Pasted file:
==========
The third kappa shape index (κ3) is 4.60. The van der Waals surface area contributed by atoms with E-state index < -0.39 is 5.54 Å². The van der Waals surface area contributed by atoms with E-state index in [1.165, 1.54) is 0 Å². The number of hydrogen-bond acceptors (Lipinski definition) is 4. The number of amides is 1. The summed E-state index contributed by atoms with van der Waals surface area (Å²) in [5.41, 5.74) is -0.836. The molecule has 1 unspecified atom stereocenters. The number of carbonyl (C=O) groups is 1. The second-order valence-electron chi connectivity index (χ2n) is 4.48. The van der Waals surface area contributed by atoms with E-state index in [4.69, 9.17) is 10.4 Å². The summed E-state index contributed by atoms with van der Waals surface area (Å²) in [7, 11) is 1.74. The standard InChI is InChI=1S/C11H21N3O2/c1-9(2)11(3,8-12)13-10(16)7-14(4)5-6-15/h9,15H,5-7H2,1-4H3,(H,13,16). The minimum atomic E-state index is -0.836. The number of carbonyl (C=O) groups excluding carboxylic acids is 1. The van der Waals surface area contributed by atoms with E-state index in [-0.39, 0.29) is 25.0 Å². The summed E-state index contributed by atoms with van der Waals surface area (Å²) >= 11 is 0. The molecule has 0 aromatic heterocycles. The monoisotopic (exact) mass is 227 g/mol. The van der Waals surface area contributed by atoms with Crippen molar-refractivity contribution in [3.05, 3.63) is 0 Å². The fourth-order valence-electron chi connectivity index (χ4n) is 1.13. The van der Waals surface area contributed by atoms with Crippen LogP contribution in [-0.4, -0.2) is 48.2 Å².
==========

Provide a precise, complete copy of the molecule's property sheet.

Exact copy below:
The third kappa shape index (κ3) is 4.60. The van der Waals surface area contributed by atoms with E-state index < -0.39 is 5.54 Å². The van der Waals surface area contributed by atoms with E-state index in [1.165, 1.54) is 0 Å². The number of hydrogen-bond acceptors (Lipinski definition) is 4. The number of amides is 1. The summed E-state index contributed by atoms with van der Waals surface area (Å²) in [5.41, 5.74) is -0.836. The molecule has 1 unspecified atom stereocenters. The number of carbonyl (C=O) groups is 1. The second-order valence-electron chi connectivity index (χ2n) is 4.48. The van der Waals surface area contributed by atoms with E-state index in [4.69, 9.17) is 10.4 Å². The summed E-state index contributed by atoms with van der Waals surface area (Å²) in [7, 11) is 1.74. The standard InChI is InChI=1S/C11H21N3O2/c1-9(2)11(3,8-12)13-10(16)7-14(4)5-6-15/h9,15H,5-7H2,1-4H3,(H,13,16). The minimum atomic E-state index is -0.836. The number of carbonyl (C=O) groups excluding carboxylic acids is 1. The van der Waals surface area contributed by atoms with E-state index in [-0.39, 0.29) is 25.0 Å². The summed E-state index contributed by atoms with van der Waals surface area (Å²) >= 11 is 0. The molecule has 0 aromatic heterocycles. The monoisotopic (exact) mass is 227 g/mol. The van der Waals surface area contributed by atoms with Crippen molar-refractivity contribution in [3.05, 3.63) is 0 Å². The fourth-order valence-electron chi connectivity index (χ4n) is 1.13. The van der Waals surface area contributed by atoms with Crippen LogP contribution in [-0.4, -0.2) is 48.2 Å².